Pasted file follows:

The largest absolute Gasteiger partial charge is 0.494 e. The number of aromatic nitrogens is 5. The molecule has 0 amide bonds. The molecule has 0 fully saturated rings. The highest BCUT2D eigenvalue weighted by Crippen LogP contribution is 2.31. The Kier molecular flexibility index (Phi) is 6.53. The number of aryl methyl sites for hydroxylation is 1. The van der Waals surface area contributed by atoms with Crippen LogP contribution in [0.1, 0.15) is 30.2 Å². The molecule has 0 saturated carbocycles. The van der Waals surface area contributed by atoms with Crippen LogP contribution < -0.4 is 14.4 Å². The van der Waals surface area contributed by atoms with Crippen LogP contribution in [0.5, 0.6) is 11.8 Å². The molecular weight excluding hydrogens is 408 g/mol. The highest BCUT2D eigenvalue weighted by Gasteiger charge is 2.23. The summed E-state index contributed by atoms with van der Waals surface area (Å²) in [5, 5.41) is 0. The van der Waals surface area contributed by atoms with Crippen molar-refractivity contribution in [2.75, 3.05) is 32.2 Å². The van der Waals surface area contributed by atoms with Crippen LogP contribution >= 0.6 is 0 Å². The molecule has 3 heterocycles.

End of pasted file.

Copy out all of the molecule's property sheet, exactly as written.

The largest absolute Gasteiger partial charge is 0.494 e. The number of aromatic nitrogens is 5. The molecule has 0 amide bonds. The molecule has 0 fully saturated rings. The highest BCUT2D eigenvalue weighted by Crippen LogP contribution is 2.31. The Kier molecular flexibility index (Phi) is 6.53. The number of aryl methyl sites for hydroxylation is 1. The van der Waals surface area contributed by atoms with Crippen LogP contribution in [0.1, 0.15) is 30.2 Å². The molecule has 0 saturated carbocycles. The van der Waals surface area contributed by atoms with Crippen LogP contribution < -0.4 is 14.4 Å². The van der Waals surface area contributed by atoms with Crippen LogP contribution in [0.5, 0.6) is 11.8 Å². The molecular weight excluding hydrogens is 408 g/mol. The highest BCUT2D eigenvalue weighted by Gasteiger charge is 2.23. The summed E-state index contributed by atoms with van der Waals surface area (Å²) in [5, 5.41) is 0. The van der Waals surface area contributed by atoms with Crippen molar-refractivity contribution in [2.75, 3.05) is 32.2 Å². The van der Waals surface area contributed by atoms with Crippen LogP contribution >= 0.6 is 0 Å². The molecule has 3 heterocycles.